As part of its strategic goal of building a climate for investment, job creation, and sustainable growth, the World Bank has promoted improving business environments as a key strategy for development, which has led to a systematic effort in collecting enterprise data across countries. The Enterprise Surveys are an ongoing World Bank project in collecting both objective data based on firms' experiences and enterprises' perception of the environment in which they operate. An Enterprise Survey is a firm-level survey of a representative sample of an economy's private sector. Firm-level surveys have been conducted since 1998 by different units within the World Bank. Since 2005-2006, most data collection efforts have been centralized within the Enterprise Analysis Unit. The Enterprise Surveys are conducted across all geographic regions and cover small, medium, and large companies. The surveys are administered to a representative sample of firms in the non-agricultural formal private economy. Data are used to create indicators that benchmark the quality of the business and investment climate across countries.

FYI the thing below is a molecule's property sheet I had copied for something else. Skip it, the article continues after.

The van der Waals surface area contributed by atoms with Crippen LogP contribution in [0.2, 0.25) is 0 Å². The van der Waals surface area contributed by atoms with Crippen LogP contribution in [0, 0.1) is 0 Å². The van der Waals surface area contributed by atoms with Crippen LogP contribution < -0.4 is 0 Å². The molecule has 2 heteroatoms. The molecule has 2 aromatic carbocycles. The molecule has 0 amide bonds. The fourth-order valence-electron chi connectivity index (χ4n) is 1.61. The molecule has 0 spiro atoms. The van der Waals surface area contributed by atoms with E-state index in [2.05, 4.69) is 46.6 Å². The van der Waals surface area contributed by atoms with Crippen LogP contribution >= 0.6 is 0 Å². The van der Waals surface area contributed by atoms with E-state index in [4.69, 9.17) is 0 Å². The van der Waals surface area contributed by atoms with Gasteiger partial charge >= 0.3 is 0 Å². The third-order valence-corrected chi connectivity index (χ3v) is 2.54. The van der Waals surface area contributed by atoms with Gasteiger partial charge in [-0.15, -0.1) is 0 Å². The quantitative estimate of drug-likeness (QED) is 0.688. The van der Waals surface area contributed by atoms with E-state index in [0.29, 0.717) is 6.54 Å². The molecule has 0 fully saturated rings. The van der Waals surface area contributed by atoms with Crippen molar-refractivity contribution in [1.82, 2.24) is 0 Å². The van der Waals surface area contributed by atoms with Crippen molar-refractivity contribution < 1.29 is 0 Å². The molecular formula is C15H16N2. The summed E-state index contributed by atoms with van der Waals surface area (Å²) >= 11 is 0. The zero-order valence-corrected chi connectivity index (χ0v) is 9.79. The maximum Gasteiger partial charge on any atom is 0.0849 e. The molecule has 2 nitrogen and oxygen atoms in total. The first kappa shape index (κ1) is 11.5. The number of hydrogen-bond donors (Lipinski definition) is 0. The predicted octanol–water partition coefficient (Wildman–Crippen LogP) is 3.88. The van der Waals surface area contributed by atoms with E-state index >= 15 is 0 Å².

Unit of Analysis: 
The primary sampling unit of the study is the establishment. An establishment is a physical location where business is carried out and where industrial operations take place or services are provided. A firm may be composed of one or more establishments. For example, a brewery may have several bottling plants and several establishments for distribution. For the purposes of this survey an establishment must make its own financial decisions and have its own financial statements separate from those of the firm. An establishment must also have its own management and control over its payroll.
Universe: 
The whole population, or the universe, covered in the Enterprise Surveys is the non-agricultural economy. It comprises: all manufacturing sectors according to the ISIC Revision 3.1 group classification (group D), construction sector (group F), services sector (groups G and H), and transport, storage, and communications sector (group I). Note that this population definition excludes the following sectors: financial intermediation (group J), real estate and renting activities (group K, except sub-sector 72, IT, which was added to the population under study), and all public or utilities sectors.
Primary Investigator Name, Affiliation: 
World Bank
Sampling Procedure: